On Thursday I was meeting a friend for lunch and apologized when I arrived seven minutes late. He made the point that only in Switzerland would I apologize for arriving a whole seven minutes(!) late, which got me to thinking about Swiss time, which reminded me of a blog post I started putting together years ago. So, this morning I looked at my drafts and, lo and behold, this thing was 90%+ finished! Why didn't I post it those years ago? So, without further ado....
With news that Apple recently paid $21 million (!!!) to license the iconic Swiss Federal Railways clock design for iOS 6, it seemed like high time (haha) that I finally addressed TIME in Switzerland....
|Left: The new clock face that Apple will us in iOS 6. Right: SBB (Swiss Federal Railways) clock as licensed to Mondaine.|
"Luggage arriving in 4 minutes. See you soon!"
And, when she met us outside, she was once again impressed by Swiss efficiency to time. We've grown accustomed to it living here, but returning from a trip abroad brings it back into focus. You see, she knew when the luggage was arriving because the Swiss airport workers post a count-down timer at the luggage belt. At five minutes, they start the countdown. And, the precise moment that timer hits 0, a klaxon sounds, a light starts flashing, the belt starts moving, and luggage begins descending from the ceiling.
Now, is there any great secret to how this is done? Probably not. My suspicion is that that luggage had been sitting on the belt above the customs area two or three minutes before the countdown timer started. In fact, they could probably cut a few minutes off the average time of luggage delivery at Geneva Airport. But, that is not what efficiency means to the Swiss. It's not so important how fast you can get something done, but that you can depend on it being done when promised, every time (or nearly every time).
Consider the trains in Switzerland and France.
When we first arrived here in Switzerland, I have to admit I was initially a bit disappointed with the Swiss rail system. If the French can run the TGV from Lausanne to Paris in 3 hours 41 minutes (7+ hours driving time), why does it take the Swiss 2 and a half hours to make the trip from Lausanne to Zurich (driving time 2-1/2 to 3 hours).
See here the wicked fast French TGV:
And here, for comparision, is a typical Swiss train:
Again, for the Swiss
efficiency does not equal speed or throughput
efficiency equals reliability!
Remember how I said the TGV runs from Lausanne to Paris in 3 hours 41 minutes? Well, I've taken that train six times so far, and only once have I made the trip in that time. The trip has taken close to four hours most times, pushing close to 20 minutes late on average.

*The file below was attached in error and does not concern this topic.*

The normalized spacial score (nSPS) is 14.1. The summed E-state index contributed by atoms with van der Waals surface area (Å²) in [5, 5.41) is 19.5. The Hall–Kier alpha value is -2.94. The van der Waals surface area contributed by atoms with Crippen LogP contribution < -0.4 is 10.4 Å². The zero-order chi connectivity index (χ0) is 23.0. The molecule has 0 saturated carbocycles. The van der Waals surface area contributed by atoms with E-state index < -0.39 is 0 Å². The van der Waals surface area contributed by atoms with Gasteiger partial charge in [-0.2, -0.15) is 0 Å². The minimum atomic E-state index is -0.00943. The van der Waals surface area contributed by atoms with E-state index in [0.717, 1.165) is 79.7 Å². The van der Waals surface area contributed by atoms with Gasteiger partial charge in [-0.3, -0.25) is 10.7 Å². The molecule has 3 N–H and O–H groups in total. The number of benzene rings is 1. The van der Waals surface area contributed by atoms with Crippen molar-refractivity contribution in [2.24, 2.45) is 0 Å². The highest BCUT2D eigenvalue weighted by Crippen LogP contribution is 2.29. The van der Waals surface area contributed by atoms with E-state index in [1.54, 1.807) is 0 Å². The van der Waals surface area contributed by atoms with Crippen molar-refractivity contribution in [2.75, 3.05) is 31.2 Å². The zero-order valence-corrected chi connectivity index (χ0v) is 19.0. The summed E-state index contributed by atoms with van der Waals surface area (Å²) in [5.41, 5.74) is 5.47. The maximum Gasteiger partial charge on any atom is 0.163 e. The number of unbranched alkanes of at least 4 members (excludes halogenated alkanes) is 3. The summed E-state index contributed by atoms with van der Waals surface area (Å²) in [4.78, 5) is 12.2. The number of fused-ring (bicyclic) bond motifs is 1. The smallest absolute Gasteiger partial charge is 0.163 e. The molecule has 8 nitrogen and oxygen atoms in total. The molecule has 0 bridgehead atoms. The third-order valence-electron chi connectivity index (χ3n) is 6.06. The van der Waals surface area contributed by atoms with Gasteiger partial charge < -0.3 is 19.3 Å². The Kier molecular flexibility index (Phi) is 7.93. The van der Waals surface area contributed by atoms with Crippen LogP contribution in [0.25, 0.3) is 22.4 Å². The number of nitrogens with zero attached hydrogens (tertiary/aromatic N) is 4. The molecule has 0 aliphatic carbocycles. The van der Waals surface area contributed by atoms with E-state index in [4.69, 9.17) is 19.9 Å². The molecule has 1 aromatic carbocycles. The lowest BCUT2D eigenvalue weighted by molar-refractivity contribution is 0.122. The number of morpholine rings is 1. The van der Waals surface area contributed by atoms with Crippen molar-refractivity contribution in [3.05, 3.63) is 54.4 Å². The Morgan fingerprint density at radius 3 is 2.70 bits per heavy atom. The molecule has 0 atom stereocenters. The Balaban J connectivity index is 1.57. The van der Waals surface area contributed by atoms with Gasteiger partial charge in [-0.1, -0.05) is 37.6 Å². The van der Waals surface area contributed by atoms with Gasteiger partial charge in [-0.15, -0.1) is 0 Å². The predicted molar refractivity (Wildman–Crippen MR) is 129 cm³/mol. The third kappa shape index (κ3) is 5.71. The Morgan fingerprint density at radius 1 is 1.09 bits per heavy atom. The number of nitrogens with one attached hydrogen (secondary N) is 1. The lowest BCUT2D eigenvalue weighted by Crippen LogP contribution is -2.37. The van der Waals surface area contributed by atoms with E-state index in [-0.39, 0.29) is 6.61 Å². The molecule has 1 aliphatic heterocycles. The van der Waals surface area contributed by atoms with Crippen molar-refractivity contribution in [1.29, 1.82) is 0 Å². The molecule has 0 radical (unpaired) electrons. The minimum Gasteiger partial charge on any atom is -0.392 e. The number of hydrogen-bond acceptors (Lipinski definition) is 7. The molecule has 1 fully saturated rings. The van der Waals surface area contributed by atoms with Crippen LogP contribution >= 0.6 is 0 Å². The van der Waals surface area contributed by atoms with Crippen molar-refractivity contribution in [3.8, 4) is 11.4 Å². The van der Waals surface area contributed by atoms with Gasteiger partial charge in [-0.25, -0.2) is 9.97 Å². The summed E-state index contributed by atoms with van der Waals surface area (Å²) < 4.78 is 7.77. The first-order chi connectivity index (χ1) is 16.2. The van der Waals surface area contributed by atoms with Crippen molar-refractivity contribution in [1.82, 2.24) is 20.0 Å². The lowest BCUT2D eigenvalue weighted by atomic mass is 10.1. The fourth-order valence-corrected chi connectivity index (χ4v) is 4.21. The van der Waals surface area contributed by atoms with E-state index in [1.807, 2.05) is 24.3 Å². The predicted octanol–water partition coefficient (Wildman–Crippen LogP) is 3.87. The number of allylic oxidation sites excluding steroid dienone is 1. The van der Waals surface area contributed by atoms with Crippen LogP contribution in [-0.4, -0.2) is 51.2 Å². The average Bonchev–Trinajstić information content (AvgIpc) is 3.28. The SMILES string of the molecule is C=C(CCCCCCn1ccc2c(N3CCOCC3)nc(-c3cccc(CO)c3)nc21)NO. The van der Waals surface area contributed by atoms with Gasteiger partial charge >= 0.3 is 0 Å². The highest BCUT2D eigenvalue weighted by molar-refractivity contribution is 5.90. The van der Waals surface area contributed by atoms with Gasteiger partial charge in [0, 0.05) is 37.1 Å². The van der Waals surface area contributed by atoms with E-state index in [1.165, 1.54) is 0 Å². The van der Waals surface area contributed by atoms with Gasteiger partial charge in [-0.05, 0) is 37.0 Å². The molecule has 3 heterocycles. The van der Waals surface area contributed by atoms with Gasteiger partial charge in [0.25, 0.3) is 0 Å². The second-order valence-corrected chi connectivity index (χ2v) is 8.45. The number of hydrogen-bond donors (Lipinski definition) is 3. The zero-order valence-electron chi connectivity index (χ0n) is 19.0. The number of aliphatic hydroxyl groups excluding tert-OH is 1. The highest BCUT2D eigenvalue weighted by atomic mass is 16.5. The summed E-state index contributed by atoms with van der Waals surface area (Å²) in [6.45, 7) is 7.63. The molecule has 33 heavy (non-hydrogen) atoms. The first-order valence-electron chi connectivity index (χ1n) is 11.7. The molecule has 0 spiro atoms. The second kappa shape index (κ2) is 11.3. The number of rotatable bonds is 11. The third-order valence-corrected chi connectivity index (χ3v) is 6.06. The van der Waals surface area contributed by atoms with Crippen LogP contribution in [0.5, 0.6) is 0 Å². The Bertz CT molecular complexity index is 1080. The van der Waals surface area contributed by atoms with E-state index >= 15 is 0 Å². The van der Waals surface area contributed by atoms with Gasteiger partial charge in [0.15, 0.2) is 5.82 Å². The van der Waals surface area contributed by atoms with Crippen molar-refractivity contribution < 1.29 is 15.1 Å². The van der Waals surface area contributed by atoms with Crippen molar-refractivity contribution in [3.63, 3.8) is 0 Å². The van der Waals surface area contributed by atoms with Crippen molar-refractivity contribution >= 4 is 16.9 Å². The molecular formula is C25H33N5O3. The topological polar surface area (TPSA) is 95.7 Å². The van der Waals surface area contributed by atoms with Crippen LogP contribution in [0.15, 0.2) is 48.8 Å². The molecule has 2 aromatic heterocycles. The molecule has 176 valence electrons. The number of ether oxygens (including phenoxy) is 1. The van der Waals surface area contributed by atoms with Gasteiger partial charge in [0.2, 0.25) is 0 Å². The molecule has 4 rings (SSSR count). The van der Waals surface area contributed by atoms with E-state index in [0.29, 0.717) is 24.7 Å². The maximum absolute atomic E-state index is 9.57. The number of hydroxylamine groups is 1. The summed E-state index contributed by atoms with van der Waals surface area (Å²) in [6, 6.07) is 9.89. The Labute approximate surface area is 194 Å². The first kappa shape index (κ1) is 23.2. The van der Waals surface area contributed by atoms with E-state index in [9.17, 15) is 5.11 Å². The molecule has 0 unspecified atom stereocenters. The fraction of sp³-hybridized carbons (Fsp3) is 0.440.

The Swiss 2.5 hour trip? Two and a half hours, every time.*
The Swiss rail administrators endeavor to ensure that passengers complete their entire connected trip with less than 3 minutes of delay. Keep in mind, they're not just counting a simple rail route, but connected journeys in their measurements. If a person makes a journey from Geneva, on the western end of Switzerland, all the way across to the eastern tip of Graubunden, with 4+ connections, they are supposed to arrive there with less than 3 minutes of delay.
When you first plan a long Swiss rail journey and see your planned connection times are 6 minutes at a station, you may be a little concerned. But, before long, you'll realize that's plenty of time. They've planned out the walking route between platforms, figured weather/other variability into the route planning of each train**, and you can count on it working almost every time.
I remember catching a train at the Geneva airport. A group of people was dashing down the corridor to catch an escalator to the train platform and a Swiss rail official called out, "Don't run! Don't worry! The train is not leaving for 2 minutes! You have plenty of time!" This is the voice of experience from a man who knows precisely when that train is leaving, and precisely how much time it takes to get from one place to another.
- Metrics: Of course, nobody is perfect, and no one can deal with all possible delays, so how does Swiss rail do?
- In 2013, 87.5% of all passengers made their selected destination in less than 3 minutes of delay. It's hard to tell whether this is good or just okay. More impressively to me (and perhaps more important),